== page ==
Ok fellow gay dads: if you were the advice columnist at the Guardian, what would you have said?

Recently, in a post titled "I met my girlfriend's parents – and realized I once slept with her father," a man wrote into the advice column at the Guardian with the following predicament:

"Five years ago, I went through a bi phase and used to sleep around with pretty much everyone that came along, including other men. This changed when I fell in love with my new partner, who is everything to me. I recently met her parents and halfway through lunch realised that I had slept with her father. I was going to propose, but when my partner and her mother were away, he told me to end it with his daughter. I'm obviously in love – shall I just ignore him, or tell my partner?"

Pamela Stephenson, the Guardian's columnist, responded as follows:

"I am not sure you could ever have a comfortable future with your new partner. To tell the truth would be to court disaster: a probable break-up, plus the risk of a permanent rift between father and daughter and father and wife. Hiding the truth would lead to toxic secret-keeping that could be equally destructive in the long run. If this whole family was as open-minded and sexually open as you, it might be possible for you to become part of it. However, the father – your former lover – has made it clear that you will not be welcome. Walk away now, and avoid the massive pain that would otherwise be inflicted on your partner, her family and yourself."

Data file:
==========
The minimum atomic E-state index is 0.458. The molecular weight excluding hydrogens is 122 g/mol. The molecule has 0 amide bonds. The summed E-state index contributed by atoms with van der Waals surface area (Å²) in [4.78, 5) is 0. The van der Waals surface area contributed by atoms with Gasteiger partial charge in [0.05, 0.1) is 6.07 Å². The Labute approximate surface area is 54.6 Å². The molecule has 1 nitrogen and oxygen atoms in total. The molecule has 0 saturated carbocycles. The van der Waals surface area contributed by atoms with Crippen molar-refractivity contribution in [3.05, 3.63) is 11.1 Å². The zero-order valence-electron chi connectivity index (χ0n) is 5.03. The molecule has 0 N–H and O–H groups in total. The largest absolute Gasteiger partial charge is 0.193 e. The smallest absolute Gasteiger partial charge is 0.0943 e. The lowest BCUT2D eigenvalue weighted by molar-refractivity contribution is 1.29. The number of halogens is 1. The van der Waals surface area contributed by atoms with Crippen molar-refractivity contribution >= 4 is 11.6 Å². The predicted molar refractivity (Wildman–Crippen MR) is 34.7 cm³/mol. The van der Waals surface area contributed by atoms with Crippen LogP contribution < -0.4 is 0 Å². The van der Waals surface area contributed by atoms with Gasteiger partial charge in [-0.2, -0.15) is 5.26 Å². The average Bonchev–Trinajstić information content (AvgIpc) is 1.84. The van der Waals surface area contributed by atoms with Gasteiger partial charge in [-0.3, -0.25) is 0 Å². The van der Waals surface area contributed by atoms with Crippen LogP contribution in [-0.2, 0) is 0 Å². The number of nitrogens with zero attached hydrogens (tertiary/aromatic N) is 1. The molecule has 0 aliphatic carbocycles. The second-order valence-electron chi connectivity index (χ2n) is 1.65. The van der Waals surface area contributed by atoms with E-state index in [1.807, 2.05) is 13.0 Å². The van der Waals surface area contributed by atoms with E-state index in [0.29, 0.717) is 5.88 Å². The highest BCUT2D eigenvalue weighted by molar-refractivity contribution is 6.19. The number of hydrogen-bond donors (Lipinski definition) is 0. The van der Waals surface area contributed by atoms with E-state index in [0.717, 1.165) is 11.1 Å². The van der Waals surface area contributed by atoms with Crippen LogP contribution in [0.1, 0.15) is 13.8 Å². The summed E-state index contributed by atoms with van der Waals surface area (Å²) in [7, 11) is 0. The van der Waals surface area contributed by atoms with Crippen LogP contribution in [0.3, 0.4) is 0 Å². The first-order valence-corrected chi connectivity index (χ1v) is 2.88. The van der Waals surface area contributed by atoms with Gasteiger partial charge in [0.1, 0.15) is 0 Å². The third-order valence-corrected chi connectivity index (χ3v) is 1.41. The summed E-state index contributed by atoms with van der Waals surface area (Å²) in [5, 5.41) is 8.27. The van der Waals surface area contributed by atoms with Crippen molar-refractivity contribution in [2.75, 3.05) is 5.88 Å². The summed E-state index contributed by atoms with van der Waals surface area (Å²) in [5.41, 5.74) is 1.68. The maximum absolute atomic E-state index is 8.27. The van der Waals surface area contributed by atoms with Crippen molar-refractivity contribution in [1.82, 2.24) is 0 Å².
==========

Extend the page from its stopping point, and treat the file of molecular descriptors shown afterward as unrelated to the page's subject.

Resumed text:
Not all commenters agreed with Stephenson's advice.

"Assuming your girlfriend knows that you were bi until falling in love with her and that you slept with everybody in your path [which she deserved to know up front anyway] then you can give HER the option what to do with this bond, rather than leaving the choice to her dad," said one commenter.

Another said, "Walking away without explaining why would be callous and also allow the father to escape the possible consequences of his actions."

It's worth noting that none of these commenters, nor the columnist, are or will ever be gay dads, whose perspective on this bizarre situation may be uniquely valuable. Many gay dads have become fathers while still in the closet. And even those who became dads after coming out can still sympathize with the detrimental impacts of the closet on our lives and those of our families.

So what say you, gay dads, about this man's predicament?

Fatherhood, the gay way